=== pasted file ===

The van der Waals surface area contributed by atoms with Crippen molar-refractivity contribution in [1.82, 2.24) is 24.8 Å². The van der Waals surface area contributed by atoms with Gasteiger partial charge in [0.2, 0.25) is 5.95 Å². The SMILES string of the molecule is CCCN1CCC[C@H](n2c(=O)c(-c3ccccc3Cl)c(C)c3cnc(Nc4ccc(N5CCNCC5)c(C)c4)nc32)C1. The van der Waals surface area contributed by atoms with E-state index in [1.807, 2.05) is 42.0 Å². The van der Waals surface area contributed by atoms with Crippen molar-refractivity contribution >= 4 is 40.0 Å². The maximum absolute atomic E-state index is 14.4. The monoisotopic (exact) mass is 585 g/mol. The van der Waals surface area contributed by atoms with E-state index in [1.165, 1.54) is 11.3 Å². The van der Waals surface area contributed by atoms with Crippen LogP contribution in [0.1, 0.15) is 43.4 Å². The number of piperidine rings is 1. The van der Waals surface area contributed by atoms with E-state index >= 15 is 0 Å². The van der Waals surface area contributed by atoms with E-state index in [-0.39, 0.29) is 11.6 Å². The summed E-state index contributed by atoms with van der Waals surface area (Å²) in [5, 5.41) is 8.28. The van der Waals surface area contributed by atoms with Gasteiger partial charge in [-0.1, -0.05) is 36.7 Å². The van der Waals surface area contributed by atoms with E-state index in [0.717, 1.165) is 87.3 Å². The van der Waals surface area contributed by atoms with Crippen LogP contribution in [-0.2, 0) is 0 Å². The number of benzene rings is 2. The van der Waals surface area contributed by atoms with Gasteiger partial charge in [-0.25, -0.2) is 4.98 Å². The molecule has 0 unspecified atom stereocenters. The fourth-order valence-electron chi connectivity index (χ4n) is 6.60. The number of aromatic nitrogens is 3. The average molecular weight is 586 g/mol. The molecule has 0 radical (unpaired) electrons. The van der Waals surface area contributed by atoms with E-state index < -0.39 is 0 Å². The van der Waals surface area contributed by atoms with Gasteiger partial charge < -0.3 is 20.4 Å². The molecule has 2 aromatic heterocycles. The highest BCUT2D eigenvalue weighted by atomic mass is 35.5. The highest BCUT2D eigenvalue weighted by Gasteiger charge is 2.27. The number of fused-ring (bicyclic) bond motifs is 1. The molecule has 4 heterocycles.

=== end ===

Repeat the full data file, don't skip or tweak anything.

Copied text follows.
The van der Waals surface area contributed by atoms with Crippen molar-refractivity contribution in [1.82, 2.24) is 24.8 Å². The van der Waals surface area contributed by atoms with Gasteiger partial charge in [0.2, 0.25) is 5.95 Å². The SMILES string of the molecule is CCCN1CCC[C@H](n2c(=O)c(-c3ccccc3Cl)c(C)c3cnc(Nc4ccc(N5CCNCC5)c(C)c4)nc32)C1. The van der Waals surface area contributed by atoms with E-state index in [1.807, 2.05) is 42.0 Å². The van der Waals surface area contributed by atoms with Crippen molar-refractivity contribution >= 4 is 40.0 Å². The maximum absolute atomic E-state index is 14.4. The monoisotopic (exact) mass is 585 g/mol. The van der Waals surface area contributed by atoms with E-state index in [1.165, 1.54) is 11.3 Å². The van der Waals surface area contributed by atoms with Crippen LogP contribution in [0.1, 0.15) is 43.4 Å². The number of piperidine rings is 1. The van der Waals surface area contributed by atoms with E-state index >= 15 is 0 Å². The van der Waals surface area contributed by atoms with E-state index in [-0.39, 0.29) is 11.6 Å². The summed E-state index contributed by atoms with van der Waals surface area (Å²) in [5, 5.41) is 8.28. The van der Waals surface area contributed by atoms with Gasteiger partial charge in [-0.1, -0.05) is 36.7 Å². The van der Waals surface area contributed by atoms with E-state index in [0.717, 1.165) is 87.3 Å². The van der Waals surface area contributed by atoms with Crippen LogP contribution in [-0.2, 0) is 0 Å². The number of benzene rings is 2. The van der Waals surface area contributed by atoms with Gasteiger partial charge in [-0.25, -0.2) is 4.98 Å². The molecule has 0 unspecified atom stereocenters. The fourth-order valence-electron chi connectivity index (χ4n) is 6.60. The number of aromatic nitrogens is 3. The average molecular weight is 586 g/mol. The molecule has 0 radical (unpaired) electrons. The van der Waals surface area contributed by atoms with E-state index < -0.39 is 0 Å². The van der Waals surface area contributed by atoms with Gasteiger partial charge < -0.3 is 20.4 Å². The molecule has 2 aromatic heterocycles. The highest BCUT2D eigenvalue weighted by atomic mass is 35.5. The highest BCUT2D eigenvalue weighted by Gasteiger charge is 2.27. The number of fused-ring (bicyclic) bond motifs is 1. The molecule has 4 heterocycles.